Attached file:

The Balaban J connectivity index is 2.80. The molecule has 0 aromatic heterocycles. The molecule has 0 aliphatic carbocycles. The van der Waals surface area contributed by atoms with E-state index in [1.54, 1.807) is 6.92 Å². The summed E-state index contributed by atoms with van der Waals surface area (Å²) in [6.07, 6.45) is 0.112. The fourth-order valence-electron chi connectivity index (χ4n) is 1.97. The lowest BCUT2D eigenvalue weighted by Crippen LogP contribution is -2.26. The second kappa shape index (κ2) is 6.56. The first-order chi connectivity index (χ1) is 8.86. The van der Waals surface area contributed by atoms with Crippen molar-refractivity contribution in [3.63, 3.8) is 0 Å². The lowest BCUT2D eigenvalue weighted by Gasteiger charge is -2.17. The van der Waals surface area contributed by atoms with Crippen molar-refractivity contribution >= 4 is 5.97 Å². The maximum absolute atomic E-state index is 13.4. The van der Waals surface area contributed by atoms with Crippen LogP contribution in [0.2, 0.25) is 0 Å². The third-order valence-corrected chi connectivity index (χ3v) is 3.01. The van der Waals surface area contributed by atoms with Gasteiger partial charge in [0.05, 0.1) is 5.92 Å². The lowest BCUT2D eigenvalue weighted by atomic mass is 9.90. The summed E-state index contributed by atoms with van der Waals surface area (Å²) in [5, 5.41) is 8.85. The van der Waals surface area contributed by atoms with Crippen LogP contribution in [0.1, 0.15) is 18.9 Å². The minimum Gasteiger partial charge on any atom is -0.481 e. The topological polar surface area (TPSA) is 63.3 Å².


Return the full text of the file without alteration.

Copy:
The Balaban J connectivity index is 2.80. The molecule has 0 aromatic heterocycles. The molecule has 0 aliphatic carbocycles. The van der Waals surface area contributed by atoms with E-state index in [1.54, 1.807) is 6.92 Å². The summed E-state index contributed by atoms with van der Waals surface area (Å²) in [6.07, 6.45) is 0.112. The fourth-order valence-electron chi connectivity index (χ4n) is 1.97. The lowest BCUT2D eigenvalue weighted by Crippen LogP contribution is -2.26. The second kappa shape index (κ2) is 6.56. The first-order chi connectivity index (χ1) is 8.86. The van der Waals surface area contributed by atoms with Crippen molar-refractivity contribution in [3.63, 3.8) is 0 Å². The lowest BCUT2D eigenvalue weighted by Gasteiger charge is -2.17. The van der Waals surface area contributed by atoms with Crippen molar-refractivity contribution >= 4 is 5.97 Å². The maximum absolute atomic E-state index is 13.4. The van der Waals surface area contributed by atoms with Crippen LogP contribution in [0.2, 0.25) is 0 Å². The third-order valence-corrected chi connectivity index (χ3v) is 3.01. The van der Waals surface area contributed by atoms with Gasteiger partial charge in [0.05, 0.1) is 5.92 Å². The lowest BCUT2D eigenvalue weighted by atomic mass is 9.90. The summed E-state index contributed by atoms with van der Waals surface area (Å²) in [5, 5.41) is 8.85. The van der Waals surface area contributed by atoms with Crippen LogP contribution in [0.1, 0.15) is 18.9 Å². The minimum Gasteiger partial charge on any atom is -0.481 e. The topological polar surface area (TPSA) is 63.3 Å².